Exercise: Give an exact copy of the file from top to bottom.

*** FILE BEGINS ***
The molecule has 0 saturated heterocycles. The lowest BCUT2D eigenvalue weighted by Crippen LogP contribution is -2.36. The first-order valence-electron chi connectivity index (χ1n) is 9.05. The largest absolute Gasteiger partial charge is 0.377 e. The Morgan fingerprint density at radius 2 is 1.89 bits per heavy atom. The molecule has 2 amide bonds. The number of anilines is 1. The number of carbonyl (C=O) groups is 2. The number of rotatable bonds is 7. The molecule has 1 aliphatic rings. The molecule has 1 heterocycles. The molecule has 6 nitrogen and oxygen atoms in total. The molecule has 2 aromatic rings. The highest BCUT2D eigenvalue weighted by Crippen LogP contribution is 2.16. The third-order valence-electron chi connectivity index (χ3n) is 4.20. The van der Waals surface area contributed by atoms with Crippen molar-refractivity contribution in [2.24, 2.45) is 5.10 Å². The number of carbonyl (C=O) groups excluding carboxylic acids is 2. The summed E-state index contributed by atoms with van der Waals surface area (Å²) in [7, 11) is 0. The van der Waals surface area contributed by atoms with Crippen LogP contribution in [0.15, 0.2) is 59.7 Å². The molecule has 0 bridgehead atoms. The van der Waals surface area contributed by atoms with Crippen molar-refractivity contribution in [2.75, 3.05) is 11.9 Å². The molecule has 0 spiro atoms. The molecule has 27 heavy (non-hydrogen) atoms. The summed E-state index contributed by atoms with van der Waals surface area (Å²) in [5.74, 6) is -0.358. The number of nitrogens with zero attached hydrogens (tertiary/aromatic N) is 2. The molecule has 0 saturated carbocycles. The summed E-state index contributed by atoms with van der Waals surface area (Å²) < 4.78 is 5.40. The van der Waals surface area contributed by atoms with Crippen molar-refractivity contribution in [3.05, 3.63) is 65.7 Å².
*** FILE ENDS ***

The molecule has 0 saturated heterocycles. The lowest BCUT2D eigenvalue weighted by Crippen LogP contribution is -2.36. The first-order valence-electron chi connectivity index (χ1n) is 9.05. The largest absolute Gasteiger partial charge is 0.377 e. The Morgan fingerprint density at radius 2 is 1.89 bits per heavy atom. The molecule has 2 amide bonds. The number of anilines is 1. The number of carbonyl (C=O) groups is 2. The number of rotatable bonds is 7. The molecule has 1 aliphatic rings. The molecule has 1 heterocycles. The molecule has 6 nitrogen and oxygen atoms in total. The molecule has 2 aromatic rings. The highest BCUT2D eigenvalue weighted by Crippen LogP contribution is 2.16. The third-order valence-electron chi connectivity index (χ3n) is 4.20. The van der Waals surface area contributed by atoms with Crippen molar-refractivity contribution in [2.24, 2.45) is 5.10 Å². The number of carbonyl (C=O) groups excluding carboxylic acids is 2. The summed E-state index contributed by atoms with van der Waals surface area (Å²) in [7, 11) is 0. The van der Waals surface area contributed by atoms with Crippen LogP contribution in [0.15, 0.2) is 59.7 Å². The molecule has 0 bridgehead atoms. The van der Waals surface area contributed by atoms with Crippen molar-refractivity contribution in [2.75, 3.05) is 11.9 Å². The molecule has 0 spiro atoms. The molecule has 27 heavy (non-hydrogen) atoms. The summed E-state index contributed by atoms with van der Waals surface area (Å²) in [5.74, 6) is -0.358. The number of nitrogens with zero attached hydrogens (tertiary/aromatic N) is 2. The molecule has 0 saturated carbocycles. The summed E-state index contributed by atoms with van der Waals surface area (Å²) < 4.78 is 5.40. The van der Waals surface area contributed by atoms with Crippen molar-refractivity contribution in [3.05, 3.63) is 65.7 Å².